Player Points - Vincent Jackson
By Chase Stuart
June 29th, 2010

As of early July, Vincent Jackson is threatening to hold out of Chargers training camp; he's also facing a likely suspension for the first 1-3 games of the season following a guilty plea to a DUI in February. But I'm not going to look at either of those issues. Today I want to look at wide receivers and how they age.

Vincent Jackson will be a 27-year-old wide receiver in 2010. As it turns out, that's the peak age for the average player at his position. How did I figure that out?

First, I looked at all wide receivers who had at least 150 points of career VBD. I only included players who entered the league in 1978 or later and who were retired as of the 2009 season. This left 75 wide receivers. I then checked to see how many fantasy points per game each of those 75 receivers had at age 21, 22, 23... all the way up to age 40.

As it turns out, age 27 was the peak season for that group. The five year period from age 25 to age 29 stood out as the most productive years for most receivers; after age 29, production begins to drop off pretty heavily, at a rate of 10-15% per season. Before age 25, there's a steep ascension as a player continues to not only improve physically but understand the intricacies of the pro game. The full list, below:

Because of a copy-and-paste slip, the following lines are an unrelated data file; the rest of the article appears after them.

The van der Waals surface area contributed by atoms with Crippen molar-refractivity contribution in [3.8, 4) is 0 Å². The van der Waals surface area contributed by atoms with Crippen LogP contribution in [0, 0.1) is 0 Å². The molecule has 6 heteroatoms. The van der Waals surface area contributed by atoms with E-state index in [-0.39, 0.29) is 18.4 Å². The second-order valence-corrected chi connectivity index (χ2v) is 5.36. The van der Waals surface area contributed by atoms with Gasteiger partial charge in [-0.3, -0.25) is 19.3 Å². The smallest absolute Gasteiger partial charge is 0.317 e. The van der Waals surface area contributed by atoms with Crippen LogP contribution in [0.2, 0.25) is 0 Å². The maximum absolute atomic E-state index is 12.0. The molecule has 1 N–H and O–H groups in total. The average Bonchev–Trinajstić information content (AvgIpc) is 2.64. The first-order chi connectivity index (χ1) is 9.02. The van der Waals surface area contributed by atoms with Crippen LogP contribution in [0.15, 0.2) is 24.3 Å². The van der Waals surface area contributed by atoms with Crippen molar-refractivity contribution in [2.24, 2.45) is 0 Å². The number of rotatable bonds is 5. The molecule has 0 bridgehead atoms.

Age
FP/G
%ofPeak
21
0.2
2%
22
3.0
30%
23
5.6
56%
24
8.3
84%
25
9.1
92%
26
9.8
98%
27
10.0
100%
28
9.9
99%
29
9.3
93%
30
7.8
78%
31
6.9
69%
32
5.5
55%
33
3.9
40%
34
3.1
31%
35
1.9
19%
36
1.4
14%
37
0.5
5%
38
0.3
3%
39
0.2
2%
40
0.2
2%

There are obviously many caveats that go along with trying to use such analysis. Every player has his own aging curve; some players take care of their bodies well, while others have less than stellar training regimens or genetics. Certain players have the fortune of playing with a great quarterback early in their career, while others get that luck later on, or not at all. But I think the data here, an average of 75 different players, seems pretty reasonable to digest. A player in the age 25-to-29 range is probably at his best. Other factors can make him have a career year at 23 or at 32.

The other thing I've noticed is that these sorts of curves are flatter for the most elite players and more dramatic for weaker players. A player who tops out as the #2 wide receiver on a bad passing offense is likely to still have his prime years at around 25 to 29, but he might not produce much in the years outside of that zone. On the other hand, an elite, superstar wide receiver isn't going to tail off much at all once he hits 30 years old; his production curve will be pretty flat. But on average, don't give up on a player before he turns 25 years old, and don't always bounce on that bounce back season for a wide receiver who is 32 or older.

Questions, suggestions and comments are always welcome to stuart@footballguys.com.